Globalisation is failing world's 700m poorest people, says UN

The economic benefits of globalisation are not filtering down to the most disadvantaged, and 700 million people in 50 of the world's poorest countries are being forced to choose between migration or poverty, senior UN officials have said.

The plight of the least developed countries was highlighted at the annual meeting of the Economic and Social Council in New York yesterday.

Juan Somavia, Director-General of the International Labour Organization (ILO), said that it was "vital to support and strengthen local markets and communities" in the least developed countries (LDCs) so that people could live and work where they are, instead of being forced to migrate in search of greater opportunity.

The ILO chief pointed to studies indicating that the advantages of globalisation were not reaching the most vulnerable; so jeopardizing the Millennium Development Goals, a series of antipoverty targets set at a UN summit in 2000.

A recent UN report estimated that if current trends continued, the number of people living in poverty in the weakest economies will rise from 334 million in 2000 to 471 million in 2015.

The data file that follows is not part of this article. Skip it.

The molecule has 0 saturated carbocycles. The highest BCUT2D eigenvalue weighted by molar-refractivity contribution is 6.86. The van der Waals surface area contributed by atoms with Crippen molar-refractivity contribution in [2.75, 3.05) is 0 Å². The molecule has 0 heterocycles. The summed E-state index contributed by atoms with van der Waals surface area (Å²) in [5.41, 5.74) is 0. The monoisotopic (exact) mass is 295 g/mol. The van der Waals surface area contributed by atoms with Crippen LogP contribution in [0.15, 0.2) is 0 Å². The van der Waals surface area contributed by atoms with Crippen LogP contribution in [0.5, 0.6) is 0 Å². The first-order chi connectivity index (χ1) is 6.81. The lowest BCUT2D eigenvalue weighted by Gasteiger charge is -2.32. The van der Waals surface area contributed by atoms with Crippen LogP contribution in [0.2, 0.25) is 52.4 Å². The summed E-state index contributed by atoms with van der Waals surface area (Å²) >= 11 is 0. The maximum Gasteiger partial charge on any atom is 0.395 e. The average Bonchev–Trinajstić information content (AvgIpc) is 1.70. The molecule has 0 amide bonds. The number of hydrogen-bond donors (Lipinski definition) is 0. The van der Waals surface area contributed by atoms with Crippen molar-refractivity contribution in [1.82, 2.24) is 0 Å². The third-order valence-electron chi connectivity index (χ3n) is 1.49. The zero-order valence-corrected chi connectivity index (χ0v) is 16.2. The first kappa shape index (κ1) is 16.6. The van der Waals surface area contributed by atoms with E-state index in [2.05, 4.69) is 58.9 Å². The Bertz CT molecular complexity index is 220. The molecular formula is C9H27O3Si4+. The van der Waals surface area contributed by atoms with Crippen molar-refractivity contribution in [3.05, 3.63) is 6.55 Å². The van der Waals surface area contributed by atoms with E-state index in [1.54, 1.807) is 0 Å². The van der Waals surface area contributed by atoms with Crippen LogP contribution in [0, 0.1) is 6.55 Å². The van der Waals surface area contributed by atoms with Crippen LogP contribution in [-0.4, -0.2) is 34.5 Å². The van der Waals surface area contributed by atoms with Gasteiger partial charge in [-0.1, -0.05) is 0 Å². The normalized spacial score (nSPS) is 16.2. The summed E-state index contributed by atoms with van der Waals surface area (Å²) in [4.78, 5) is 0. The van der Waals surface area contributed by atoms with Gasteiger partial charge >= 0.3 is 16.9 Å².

United Nations Deputy Secretary-General Louise Fréchette urged wealthy nations to eliminate or at least reduce "the crippling effect" of agricultural subsidies on the world's poorest and least developed nations.

"Giving with one hand will not work as long as the world takes away with the other - and that is exactly what is happening with quotas, subsidies and tariffs that stunt growth in poor countries and stifle their ability to trade," she said.

Ms Fréchette also said that poor States were also "suffering badly from massive debt burdens", and invited creditor countries to consider forgiving the debts of the poorest nations.

But for poor countries, she said, they "must spare no effort to strengthen the efficiency, transparency and accountability of governance", and invest more in health, education and infrastructure.

Rubens Ricupero, Secretary-General of the UN Conference on Trade and Development, also voiced concern that economic assistance to the poorest States has become increasingly devoted to human and social needs instead of building the countries' infrastructure and means of economic development.

Mathieu Kérékou, the President of Benin, which holds the presidency of the coordinating bureau of the least developed countries (LDCs), said they were tired of donor nations and organizations not matching promises of increased support with deeds.

Calling for "real political will", Mr Kérékou said wealthy nations continued to harm poor States by subsidising their exports and by failing to increase development aid as pledged.


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